When is an Incentive not an Incentive?

As a business owner we strive to build a winning team. However, we often come under pressure when we lose key members of staff or have a track record of high turnover of staff. This is when we start to ask ourselves what could we have done differently?

What does Sir Richard Branson really mean when he says “train people well enough so they can leave, treat them well enough so they don’t want to?”

This comes down to understanding your staff, what motivates them, what path they are on and asking yourself what is your strategy when recruiting them in the first place (what type of person are you looking for)?

There is a significant cost associated with recruiting people, training them and making them intrinsic to your business. The last thing we want is for them to leave but of course we want them to be the very best they can be whilst in our employment.

Everyone has their touch points as to what motivates them and this can also be a reflection of which stage of life they are at. What is important to reflect on is the type of individual you want in your business, their behaviour traits (DiSC) that will give them more of a chance to be successful in their role and working with others around them and someone who ‘believes in what you believe’ in the words of Simon Sinek.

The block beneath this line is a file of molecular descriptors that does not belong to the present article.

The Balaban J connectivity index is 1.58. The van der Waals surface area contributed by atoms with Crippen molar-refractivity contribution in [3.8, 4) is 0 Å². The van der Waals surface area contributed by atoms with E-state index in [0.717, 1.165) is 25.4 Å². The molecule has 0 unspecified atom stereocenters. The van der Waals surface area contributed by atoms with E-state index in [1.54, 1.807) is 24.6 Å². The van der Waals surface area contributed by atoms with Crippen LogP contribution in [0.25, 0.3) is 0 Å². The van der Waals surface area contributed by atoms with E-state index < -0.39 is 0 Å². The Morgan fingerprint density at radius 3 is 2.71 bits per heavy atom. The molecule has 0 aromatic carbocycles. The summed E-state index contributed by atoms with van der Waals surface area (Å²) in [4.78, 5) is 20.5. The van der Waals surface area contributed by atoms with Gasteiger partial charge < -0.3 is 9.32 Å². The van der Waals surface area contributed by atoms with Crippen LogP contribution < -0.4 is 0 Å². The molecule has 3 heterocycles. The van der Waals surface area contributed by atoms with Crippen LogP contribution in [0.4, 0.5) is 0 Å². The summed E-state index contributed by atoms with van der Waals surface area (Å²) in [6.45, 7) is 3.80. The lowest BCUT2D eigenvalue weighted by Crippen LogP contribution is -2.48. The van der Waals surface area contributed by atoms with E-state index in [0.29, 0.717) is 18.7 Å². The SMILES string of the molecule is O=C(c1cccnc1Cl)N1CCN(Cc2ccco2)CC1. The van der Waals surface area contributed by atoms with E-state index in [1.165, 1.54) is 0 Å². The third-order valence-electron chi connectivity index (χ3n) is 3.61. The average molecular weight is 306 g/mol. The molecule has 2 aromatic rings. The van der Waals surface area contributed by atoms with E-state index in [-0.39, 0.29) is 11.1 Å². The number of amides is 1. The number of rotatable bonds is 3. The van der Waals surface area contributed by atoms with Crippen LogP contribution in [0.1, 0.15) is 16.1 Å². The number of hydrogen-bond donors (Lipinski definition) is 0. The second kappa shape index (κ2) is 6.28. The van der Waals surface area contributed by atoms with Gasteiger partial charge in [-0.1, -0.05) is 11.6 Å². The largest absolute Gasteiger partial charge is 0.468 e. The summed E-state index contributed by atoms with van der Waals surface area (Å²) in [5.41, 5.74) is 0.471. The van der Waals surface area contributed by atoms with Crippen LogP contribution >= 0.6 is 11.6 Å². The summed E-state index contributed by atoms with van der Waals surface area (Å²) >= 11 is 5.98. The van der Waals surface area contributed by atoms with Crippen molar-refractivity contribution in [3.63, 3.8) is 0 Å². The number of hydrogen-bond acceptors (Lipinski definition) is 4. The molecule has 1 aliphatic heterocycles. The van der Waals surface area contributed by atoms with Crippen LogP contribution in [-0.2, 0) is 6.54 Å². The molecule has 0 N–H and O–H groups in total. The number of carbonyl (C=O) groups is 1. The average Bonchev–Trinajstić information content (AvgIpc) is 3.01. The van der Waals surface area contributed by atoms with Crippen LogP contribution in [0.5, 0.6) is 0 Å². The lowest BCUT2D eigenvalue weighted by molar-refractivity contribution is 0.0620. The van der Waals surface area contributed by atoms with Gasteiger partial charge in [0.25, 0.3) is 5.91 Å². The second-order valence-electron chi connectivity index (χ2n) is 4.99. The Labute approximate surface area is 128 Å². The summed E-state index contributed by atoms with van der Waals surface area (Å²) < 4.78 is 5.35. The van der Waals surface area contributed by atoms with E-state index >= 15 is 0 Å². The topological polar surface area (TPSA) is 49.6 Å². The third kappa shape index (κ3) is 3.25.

If you have failed to retain great staff or have a high turnover of staff generally, perhaps you need to question your recruitment policy and also the way you perceive incentives and rewards, or the lack of!

Incentives come in many shapes and sizes. One size does not fit all! Performance related pay can be very motivating but not for everyone and can often be a short term motivator. Others require smaller financial rewards at regular intervals to demonstrate recognition from their manager. Sir Richard Branson believes that creating a workforce who are highly skilled and trained and empowered to do their job is hugely satisfying for the type of individual Virgin seek to employ. Training, providing responsibility and empowerment are important but equally this needs to be combined with other financial rewards, incentives and perks available on merit or even as standard to all employees.

Ask yourself when was the last time you held a performance review with your staff… Do you really understand what motives them? What are their career aspirations? Are you working hard enough to make their role exciting and rewarding and the workplace somewhere they don’t want to leave?

If you are looking for examples, your TAB Board is a great place to ask what best practice exists. Learn from others and tailor for your business to develop a strategy that incentivises everyone, not just the few.